Productivity and the investment climate : what matters most?
The authors explore the links between the investment climate and firm-level productivity and attempt to identify which dimensions of the investment climate matter most for productivity. Their analysis is based on data collected in a recent investment climate survey of garment and food processing firms in five countries in Eastern Europe and Central Asia. The authors use the first principal components of a series of indicators to summarize broad aspects of the investment climate and identify those most important in determining productivity. Their results indicate that competitive pressure is the most critical factor in the investment climate, accounting for more variation in firm-level productivity than infrastructure provision or issues related to government rent seeking and bureaucratic burden. This suggests that to improve productivity, increase output, and reduce poverty, policymakers should focus reform efforts on removing barriers to entry and creating open, highly competitive markets.
|Date of creation:||01 Jun 2004|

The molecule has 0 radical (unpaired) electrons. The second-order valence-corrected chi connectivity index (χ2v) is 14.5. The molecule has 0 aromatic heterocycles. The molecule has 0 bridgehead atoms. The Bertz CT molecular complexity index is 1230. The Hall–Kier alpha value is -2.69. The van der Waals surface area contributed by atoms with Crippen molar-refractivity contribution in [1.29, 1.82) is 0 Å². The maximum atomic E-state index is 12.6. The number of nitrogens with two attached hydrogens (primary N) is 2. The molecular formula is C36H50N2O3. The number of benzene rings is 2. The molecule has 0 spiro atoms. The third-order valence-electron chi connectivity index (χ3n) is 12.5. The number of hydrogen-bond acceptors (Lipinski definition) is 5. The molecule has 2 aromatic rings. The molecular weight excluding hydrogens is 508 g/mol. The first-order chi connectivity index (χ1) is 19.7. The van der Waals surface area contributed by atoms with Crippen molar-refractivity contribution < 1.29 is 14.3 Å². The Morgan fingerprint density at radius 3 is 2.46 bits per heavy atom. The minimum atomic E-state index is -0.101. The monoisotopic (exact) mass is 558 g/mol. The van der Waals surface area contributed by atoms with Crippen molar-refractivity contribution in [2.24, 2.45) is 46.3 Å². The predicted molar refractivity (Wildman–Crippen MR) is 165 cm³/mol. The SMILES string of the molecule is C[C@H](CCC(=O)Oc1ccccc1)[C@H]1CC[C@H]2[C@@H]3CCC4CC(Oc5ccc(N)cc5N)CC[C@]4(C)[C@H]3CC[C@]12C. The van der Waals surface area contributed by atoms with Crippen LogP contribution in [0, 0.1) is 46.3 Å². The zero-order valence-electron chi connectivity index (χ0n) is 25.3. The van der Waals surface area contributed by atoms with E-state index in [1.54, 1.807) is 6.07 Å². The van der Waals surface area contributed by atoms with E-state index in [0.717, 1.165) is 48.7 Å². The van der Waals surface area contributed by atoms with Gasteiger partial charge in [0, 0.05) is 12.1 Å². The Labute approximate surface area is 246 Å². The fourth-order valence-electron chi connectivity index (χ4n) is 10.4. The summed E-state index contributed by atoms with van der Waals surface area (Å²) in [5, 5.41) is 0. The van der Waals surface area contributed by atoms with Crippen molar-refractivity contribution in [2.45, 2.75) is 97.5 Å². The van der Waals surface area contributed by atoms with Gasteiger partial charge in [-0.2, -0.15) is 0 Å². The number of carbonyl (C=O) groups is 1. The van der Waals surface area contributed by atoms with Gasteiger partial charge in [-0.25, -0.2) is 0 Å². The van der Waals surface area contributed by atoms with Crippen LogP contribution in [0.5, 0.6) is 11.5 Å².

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- Robert E. Hall & Charles I. Jones, 1999.
"Why Do Some Countries Produce So Much More Output Per Worker Than Others?,"
The Quarterly Journal of Economics,
MIT Press, vol. 114(1), pages 83-116, February.
- Robert E. Hall & Charles I. Jones, 1999. "Why Do Some Countries Produce So Much More Output per Worker than Others?," NBER Working Papers 6564, National Bureau of Economic Research, Inc.
- repec:oup:qjecon:v:114:y:1999:i:1:p:83-116 is not listed on IDEAS
- Dollar, David & Hallward-Driemeier, Mary & Mengistae, Taye, 2005. "Investment Climate and Firm Performance in Developing Economies," Economic Development and Cultural Change, University of Chicago Press, vol. 54(1), pages 1-31, October.
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